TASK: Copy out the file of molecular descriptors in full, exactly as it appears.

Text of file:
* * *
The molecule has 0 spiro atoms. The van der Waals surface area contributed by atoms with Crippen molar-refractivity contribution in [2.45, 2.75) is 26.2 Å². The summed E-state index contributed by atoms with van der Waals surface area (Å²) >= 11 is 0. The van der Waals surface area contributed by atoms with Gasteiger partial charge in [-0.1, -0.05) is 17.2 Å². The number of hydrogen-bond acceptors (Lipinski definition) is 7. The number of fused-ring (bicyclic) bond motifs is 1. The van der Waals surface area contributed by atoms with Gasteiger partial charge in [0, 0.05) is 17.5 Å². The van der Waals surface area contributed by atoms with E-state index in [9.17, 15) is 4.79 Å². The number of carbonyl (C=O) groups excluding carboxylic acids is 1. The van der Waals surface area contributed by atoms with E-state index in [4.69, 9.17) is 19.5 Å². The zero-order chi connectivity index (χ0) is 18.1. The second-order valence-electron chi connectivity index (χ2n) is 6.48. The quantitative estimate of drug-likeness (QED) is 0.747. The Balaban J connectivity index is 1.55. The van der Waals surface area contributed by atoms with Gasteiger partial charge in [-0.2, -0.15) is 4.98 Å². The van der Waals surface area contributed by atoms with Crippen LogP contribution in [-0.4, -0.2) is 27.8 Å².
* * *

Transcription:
The molecule has 0 spiro atoms. The van der Waals surface area contributed by atoms with Crippen molar-refractivity contribution in [2.45, 2.75) is 26.2 Å². The summed E-state index contributed by atoms with van der Waals surface area (Å²) >= 11 is 0. The van der Waals surface area contributed by atoms with Gasteiger partial charge in [-0.1, -0.05) is 17.2 Å². The number of hydrogen-bond acceptors (Lipinski definition) is 7. The number of fused-ring (bicyclic) bond motifs is 1. The van der Waals surface area contributed by atoms with Gasteiger partial charge in [0, 0.05) is 17.5 Å². The van der Waals surface area contributed by atoms with E-state index in [9.17, 15) is 4.79 Å². The number of carbonyl (C=O) groups excluding carboxylic acids is 1. The van der Waals surface area contributed by atoms with E-state index in [4.69, 9.17) is 19.5 Å². The zero-order chi connectivity index (χ0) is 18.1. The second-order valence-electron chi connectivity index (χ2n) is 6.48. The quantitative estimate of drug-likeness (QED) is 0.747. The Balaban J connectivity index is 1.55. The van der Waals surface area contributed by atoms with Gasteiger partial charge in [-0.2, -0.15) is 4.98 Å². The van der Waals surface area contributed by atoms with Crippen LogP contribution in [-0.4, -0.2) is 27.8 Å².